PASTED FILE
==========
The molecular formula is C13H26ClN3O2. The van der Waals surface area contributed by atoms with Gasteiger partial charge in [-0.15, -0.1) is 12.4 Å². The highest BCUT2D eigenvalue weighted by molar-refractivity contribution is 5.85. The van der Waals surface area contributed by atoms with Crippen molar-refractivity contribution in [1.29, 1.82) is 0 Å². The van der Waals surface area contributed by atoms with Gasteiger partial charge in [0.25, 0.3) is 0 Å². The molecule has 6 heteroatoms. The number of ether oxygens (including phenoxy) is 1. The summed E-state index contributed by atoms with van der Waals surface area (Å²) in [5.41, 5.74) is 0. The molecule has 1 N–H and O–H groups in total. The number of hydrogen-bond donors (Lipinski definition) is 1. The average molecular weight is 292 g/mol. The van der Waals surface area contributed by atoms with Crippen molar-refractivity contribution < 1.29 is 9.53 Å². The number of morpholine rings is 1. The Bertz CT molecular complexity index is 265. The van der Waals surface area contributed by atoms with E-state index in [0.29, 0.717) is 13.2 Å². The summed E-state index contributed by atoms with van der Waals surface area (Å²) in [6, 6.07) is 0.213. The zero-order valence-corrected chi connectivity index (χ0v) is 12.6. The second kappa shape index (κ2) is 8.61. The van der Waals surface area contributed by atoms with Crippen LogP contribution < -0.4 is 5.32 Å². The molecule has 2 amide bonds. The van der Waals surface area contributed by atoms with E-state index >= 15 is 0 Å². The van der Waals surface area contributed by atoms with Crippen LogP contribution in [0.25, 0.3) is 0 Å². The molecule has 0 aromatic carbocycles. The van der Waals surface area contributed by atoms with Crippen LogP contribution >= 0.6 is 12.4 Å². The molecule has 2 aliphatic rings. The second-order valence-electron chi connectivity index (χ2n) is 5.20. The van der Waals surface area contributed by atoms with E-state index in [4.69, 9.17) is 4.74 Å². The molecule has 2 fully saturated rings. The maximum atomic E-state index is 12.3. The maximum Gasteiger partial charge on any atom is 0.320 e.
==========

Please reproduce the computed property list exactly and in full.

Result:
The molecular formula is C13H26ClN3O2. The van der Waals surface area contributed by atoms with Gasteiger partial charge in [-0.15, -0.1) is 12.4 Å². The highest BCUT2D eigenvalue weighted by molar-refractivity contribution is 5.85. The van der Waals surface area contributed by atoms with Crippen molar-refractivity contribution in [1.29, 1.82) is 0 Å². The van der Waals surface area contributed by atoms with Gasteiger partial charge in [0.25, 0.3) is 0 Å². The molecule has 6 heteroatoms. The number of ether oxygens (including phenoxy) is 1. The summed E-state index contributed by atoms with van der Waals surface area (Å²) in [5.41, 5.74) is 0. The molecule has 1 N–H and O–H groups in total. The number of hydrogen-bond donors (Lipinski definition) is 1. The average molecular weight is 292 g/mol. The van der Waals surface area contributed by atoms with Crippen molar-refractivity contribution < 1.29 is 9.53 Å². The number of morpholine rings is 1. The Bertz CT molecular complexity index is 265. The van der Waals surface area contributed by atoms with E-state index in [0.29, 0.717) is 13.2 Å². The summed E-state index contributed by atoms with van der Waals surface area (Å²) in [6, 6.07) is 0.213. The zero-order valence-corrected chi connectivity index (χ0v) is 12.6. The second kappa shape index (κ2) is 8.61. The van der Waals surface area contributed by atoms with Crippen LogP contribution < -0.4 is 5.32 Å². The molecule has 2 amide bonds. The van der Waals surface area contributed by atoms with E-state index >= 15 is 0 Å². The van der Waals surface area contributed by atoms with Crippen LogP contribution in [0.25, 0.3) is 0 Å². The molecule has 0 aromatic carbocycles. The van der Waals surface area contributed by atoms with Crippen LogP contribution >= 0.6 is 12.4 Å². The molecule has 2 aliphatic rings. The second-order valence-electron chi connectivity index (χ2n) is 5.20. The van der Waals surface area contributed by atoms with E-state index in [4.69, 9.17) is 4.74 Å². The molecule has 2 fully saturated rings. The maximum atomic E-state index is 12.3. The maximum Gasteiger partial charge on any atom is 0.320 e.